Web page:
Hybrid security robots make for the strongest automated security possible since they include the benefits of a physical security robot with the protection of virtual security.
Future Applications of Security Robots
There have been some major advancements in the field of automated security systems within the past 5 years. However, despite these advancements, guard robots are not yet ready to fully replace human security. They have many shortcomings that hinder effective law enforcement.
The greatest drawback of guard robots is their inability to confront the perpetrators. In a situation where bodily harm is being inflicted, a guard robot can merely record and report the incident. By the time the police get to the perpetrator, the harm has already been caused. These limitations provide further scope for improvements in the field of physical security automation.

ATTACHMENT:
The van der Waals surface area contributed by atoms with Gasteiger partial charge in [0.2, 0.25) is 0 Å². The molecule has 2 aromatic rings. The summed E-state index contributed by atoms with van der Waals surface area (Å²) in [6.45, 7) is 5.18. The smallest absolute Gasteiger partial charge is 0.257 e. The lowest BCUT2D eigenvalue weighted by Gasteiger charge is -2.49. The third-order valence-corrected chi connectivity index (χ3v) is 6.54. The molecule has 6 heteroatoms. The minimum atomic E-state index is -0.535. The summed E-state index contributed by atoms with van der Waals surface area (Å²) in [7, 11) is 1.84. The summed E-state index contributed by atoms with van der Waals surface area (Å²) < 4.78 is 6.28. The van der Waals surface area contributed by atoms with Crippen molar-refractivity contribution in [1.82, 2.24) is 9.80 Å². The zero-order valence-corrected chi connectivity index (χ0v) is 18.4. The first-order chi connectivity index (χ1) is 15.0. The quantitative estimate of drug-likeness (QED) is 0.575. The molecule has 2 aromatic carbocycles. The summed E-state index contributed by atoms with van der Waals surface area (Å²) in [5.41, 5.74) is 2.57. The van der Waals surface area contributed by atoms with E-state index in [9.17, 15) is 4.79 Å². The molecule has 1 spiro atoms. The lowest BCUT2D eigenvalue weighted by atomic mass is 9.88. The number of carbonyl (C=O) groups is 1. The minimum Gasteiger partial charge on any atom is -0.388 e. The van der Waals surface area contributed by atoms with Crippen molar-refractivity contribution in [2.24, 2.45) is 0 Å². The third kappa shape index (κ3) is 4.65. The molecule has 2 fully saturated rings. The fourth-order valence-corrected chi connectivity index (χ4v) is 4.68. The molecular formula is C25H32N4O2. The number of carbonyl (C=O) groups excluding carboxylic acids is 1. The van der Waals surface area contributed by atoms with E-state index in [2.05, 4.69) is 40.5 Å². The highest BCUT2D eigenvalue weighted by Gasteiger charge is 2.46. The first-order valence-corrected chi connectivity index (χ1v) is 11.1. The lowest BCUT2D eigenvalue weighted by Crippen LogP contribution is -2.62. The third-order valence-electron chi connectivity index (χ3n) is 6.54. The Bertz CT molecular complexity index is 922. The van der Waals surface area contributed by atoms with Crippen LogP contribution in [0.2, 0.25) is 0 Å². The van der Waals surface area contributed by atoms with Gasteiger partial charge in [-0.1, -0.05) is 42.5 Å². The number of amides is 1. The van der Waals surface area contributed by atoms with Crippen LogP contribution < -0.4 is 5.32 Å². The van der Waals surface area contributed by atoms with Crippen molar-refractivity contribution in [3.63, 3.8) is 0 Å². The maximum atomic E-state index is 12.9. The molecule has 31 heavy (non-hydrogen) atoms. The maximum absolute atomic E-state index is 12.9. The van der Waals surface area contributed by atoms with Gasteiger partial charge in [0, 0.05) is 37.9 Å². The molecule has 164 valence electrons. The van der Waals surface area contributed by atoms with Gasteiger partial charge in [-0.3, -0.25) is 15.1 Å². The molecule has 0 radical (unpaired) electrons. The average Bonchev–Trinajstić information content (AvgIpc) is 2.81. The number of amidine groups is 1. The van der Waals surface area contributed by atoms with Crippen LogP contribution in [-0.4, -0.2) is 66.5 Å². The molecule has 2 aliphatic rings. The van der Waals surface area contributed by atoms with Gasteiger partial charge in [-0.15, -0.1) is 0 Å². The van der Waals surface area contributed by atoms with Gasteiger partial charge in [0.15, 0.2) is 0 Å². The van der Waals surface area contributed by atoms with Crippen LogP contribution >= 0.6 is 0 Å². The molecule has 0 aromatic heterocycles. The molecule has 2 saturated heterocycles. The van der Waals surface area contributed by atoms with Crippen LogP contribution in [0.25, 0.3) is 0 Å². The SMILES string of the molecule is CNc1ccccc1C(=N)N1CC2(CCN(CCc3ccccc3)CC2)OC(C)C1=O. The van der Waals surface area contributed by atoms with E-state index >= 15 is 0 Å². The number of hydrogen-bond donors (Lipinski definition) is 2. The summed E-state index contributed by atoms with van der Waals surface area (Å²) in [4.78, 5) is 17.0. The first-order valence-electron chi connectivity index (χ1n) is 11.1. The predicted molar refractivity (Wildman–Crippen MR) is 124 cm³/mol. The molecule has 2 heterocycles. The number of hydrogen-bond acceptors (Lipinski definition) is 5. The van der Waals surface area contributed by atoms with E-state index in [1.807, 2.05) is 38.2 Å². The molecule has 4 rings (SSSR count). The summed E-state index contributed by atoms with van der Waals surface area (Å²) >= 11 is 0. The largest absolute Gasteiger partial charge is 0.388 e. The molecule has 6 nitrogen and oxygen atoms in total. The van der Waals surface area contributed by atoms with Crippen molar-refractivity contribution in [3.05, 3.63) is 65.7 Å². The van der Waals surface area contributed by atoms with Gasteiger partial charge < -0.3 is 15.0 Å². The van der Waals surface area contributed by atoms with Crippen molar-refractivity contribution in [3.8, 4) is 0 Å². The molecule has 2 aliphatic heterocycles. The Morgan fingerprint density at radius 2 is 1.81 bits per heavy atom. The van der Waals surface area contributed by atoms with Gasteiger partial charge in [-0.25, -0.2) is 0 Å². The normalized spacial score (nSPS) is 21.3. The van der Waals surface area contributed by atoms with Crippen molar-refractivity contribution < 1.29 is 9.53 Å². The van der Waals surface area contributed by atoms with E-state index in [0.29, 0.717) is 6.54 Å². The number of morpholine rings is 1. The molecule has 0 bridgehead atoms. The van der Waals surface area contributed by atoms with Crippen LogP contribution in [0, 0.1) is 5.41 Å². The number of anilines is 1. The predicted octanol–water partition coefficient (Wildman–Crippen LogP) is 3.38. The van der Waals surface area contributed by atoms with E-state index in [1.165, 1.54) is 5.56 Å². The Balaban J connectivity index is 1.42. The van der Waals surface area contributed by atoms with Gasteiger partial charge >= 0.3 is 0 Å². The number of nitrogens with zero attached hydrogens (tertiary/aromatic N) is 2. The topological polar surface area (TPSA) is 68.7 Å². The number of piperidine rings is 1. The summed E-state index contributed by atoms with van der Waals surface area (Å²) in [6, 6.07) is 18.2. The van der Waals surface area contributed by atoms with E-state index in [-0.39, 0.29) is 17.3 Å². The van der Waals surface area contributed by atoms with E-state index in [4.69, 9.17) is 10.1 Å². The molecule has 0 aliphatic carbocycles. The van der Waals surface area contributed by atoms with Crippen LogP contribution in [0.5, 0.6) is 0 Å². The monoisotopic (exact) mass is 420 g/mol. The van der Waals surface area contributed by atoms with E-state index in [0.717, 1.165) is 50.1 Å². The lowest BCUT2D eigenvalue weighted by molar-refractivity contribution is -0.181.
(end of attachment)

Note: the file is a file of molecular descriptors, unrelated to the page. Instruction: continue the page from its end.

Within the realms of virtual security, the largest niche to expand in is quantum cryptography. Traditional virtual security methods employ mathematical algorithms to ensure software safety. However, with the advent of quantum computing, these algorithms are largely at risk. The goal for virtual security agencies is to fight fire with fire by building quantum cryptography in response.
With fighter guard robots and quantum cryptography right around the corner, the field of automated security is at the brink of a revolution that can provide a much safer future for people to live in.